Global R&D spending is now dominated by two countries
China’s rising investment in research and expansion of its higher education system mean that it is fast closing the gap with the United States in intellectual property and the struggle to be the No.1 global technology power, according to patent experts.
While U.S. President Donald Trump’s threat of punitive tariffs on high-tech U.S. exports could slow Beijing’s momentum, it won’t turn back the tide, they say. Washington’s allegation that the Chinese have engaged in intellectual property theft over many years – which is denied by Beijing – is a central reason for the worsening trade conflict between the U.S. and China.
Forecasts for how long it will take for Beijing to close the technological gap vary – though several patent specialists say it could happen in the next decade. And China is already leapfrogging ahead in a couple of areas.
“With the number of scientists China is training every year it will eventually catch up, regardless of what the U.S. does,” said David Shen, head of IP for China at global law firm Allen & Overy.
Indeed, IP lawyers now see President Xi Jinping’s pledge earlier this week to protect foreign IP rights as projecting confidence in China’s position as a leading innovator in sectors such as telecommunications and online payments, as well as its ability to catch up in other areas.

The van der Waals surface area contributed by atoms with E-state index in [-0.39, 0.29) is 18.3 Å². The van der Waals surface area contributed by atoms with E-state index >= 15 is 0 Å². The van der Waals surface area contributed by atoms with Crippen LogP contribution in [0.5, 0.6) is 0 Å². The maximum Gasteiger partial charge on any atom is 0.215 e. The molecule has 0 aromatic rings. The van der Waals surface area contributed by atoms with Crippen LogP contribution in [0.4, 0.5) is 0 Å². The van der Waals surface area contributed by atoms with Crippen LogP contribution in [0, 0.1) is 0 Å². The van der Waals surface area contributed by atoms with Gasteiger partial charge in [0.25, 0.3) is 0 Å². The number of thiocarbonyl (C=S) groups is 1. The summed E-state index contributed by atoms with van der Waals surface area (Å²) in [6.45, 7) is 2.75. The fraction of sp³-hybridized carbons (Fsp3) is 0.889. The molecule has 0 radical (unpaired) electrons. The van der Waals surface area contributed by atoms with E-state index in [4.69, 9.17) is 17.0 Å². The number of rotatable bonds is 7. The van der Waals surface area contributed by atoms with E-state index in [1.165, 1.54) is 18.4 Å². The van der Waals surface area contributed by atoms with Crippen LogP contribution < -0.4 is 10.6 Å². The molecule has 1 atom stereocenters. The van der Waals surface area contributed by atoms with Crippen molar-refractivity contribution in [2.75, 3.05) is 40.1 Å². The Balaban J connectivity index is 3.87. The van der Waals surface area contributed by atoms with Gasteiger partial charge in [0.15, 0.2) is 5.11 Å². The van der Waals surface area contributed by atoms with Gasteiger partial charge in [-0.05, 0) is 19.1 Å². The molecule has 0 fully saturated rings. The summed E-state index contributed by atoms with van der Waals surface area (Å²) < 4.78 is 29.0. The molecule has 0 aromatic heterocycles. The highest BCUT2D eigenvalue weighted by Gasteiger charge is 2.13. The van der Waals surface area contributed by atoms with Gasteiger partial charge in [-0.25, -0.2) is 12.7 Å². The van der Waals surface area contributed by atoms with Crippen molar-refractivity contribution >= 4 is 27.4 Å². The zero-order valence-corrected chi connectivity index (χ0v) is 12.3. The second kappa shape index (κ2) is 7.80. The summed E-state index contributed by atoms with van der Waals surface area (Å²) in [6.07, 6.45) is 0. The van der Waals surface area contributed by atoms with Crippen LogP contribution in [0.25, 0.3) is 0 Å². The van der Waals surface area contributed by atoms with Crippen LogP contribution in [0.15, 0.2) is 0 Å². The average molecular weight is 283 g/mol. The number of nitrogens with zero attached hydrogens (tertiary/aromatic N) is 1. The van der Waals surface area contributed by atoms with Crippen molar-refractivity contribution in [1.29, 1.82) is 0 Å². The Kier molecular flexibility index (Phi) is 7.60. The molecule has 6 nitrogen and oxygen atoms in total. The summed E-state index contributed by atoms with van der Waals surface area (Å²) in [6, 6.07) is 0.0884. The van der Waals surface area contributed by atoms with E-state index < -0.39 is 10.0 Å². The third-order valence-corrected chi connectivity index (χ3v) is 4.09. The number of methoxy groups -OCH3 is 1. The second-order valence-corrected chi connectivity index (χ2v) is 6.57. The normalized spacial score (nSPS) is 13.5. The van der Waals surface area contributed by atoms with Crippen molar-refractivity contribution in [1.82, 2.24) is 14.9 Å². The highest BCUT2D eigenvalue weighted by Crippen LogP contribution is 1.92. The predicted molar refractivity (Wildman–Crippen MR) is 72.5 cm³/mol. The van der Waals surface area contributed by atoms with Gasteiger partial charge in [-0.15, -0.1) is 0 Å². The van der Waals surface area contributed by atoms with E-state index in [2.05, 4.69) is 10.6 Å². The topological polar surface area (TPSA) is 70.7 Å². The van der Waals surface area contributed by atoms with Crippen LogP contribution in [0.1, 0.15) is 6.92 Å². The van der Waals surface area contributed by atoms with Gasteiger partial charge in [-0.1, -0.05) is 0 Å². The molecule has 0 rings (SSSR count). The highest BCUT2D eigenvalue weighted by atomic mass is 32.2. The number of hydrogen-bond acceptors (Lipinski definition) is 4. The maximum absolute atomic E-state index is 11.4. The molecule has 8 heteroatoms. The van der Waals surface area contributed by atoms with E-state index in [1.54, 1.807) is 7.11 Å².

Last year, China overtook Japan as the No. 2 patent filer in the world, with 13.4 percent annual growth, according to the World Intellectual Property Organisation. If maintained, the pace will take it above the United States in just over a year, a strong indication of its ambitions.
That progress has been built on foundations which are likely to strengthen further.
China now spends 2.1 percent of its gross domestic product on research and development, not yet matching U.S. levels of 2.75 percent, but a remarkable increase from just 0.7 percent in the 1990s and nearing the 2.35 percent average among members of the Organisation for Economic Co-operation and Development.
World Bank data shows China now produces 1,177 R&D researchers per million of its population, three times the level in the 1990s and in line with the world average. The U.S. produces many more researchers per million – at 4,321 – but that is more than offset by China’s population being about four times the size.
And the number of Chinese researchers is only going to increase.
According to United Nations Educational, Scientific and Cultural Organisation, China now enrols more than 40 percent of its students in tertiary education, half the U.S. percentage, but a staggering rise from 0.1 percent in the 1970s.
“If you’re looking out 5-10 years you’ll see a much more level playing field in terms of innovation, especially around online platforms, digital innovation, machine learning and artificial intelligence,” said Richard Titherington, chief investment officer for Asian emerging markets at J.P. Morgan Asset Management, who overseas $80 billion in assets.
Titherington says online payments is the clearest example where China has leapfrogged the United States, with mobile phones replacing credit cards almost entirely as a form of payment in major Chinese cities, while “many Americans still use cheques.”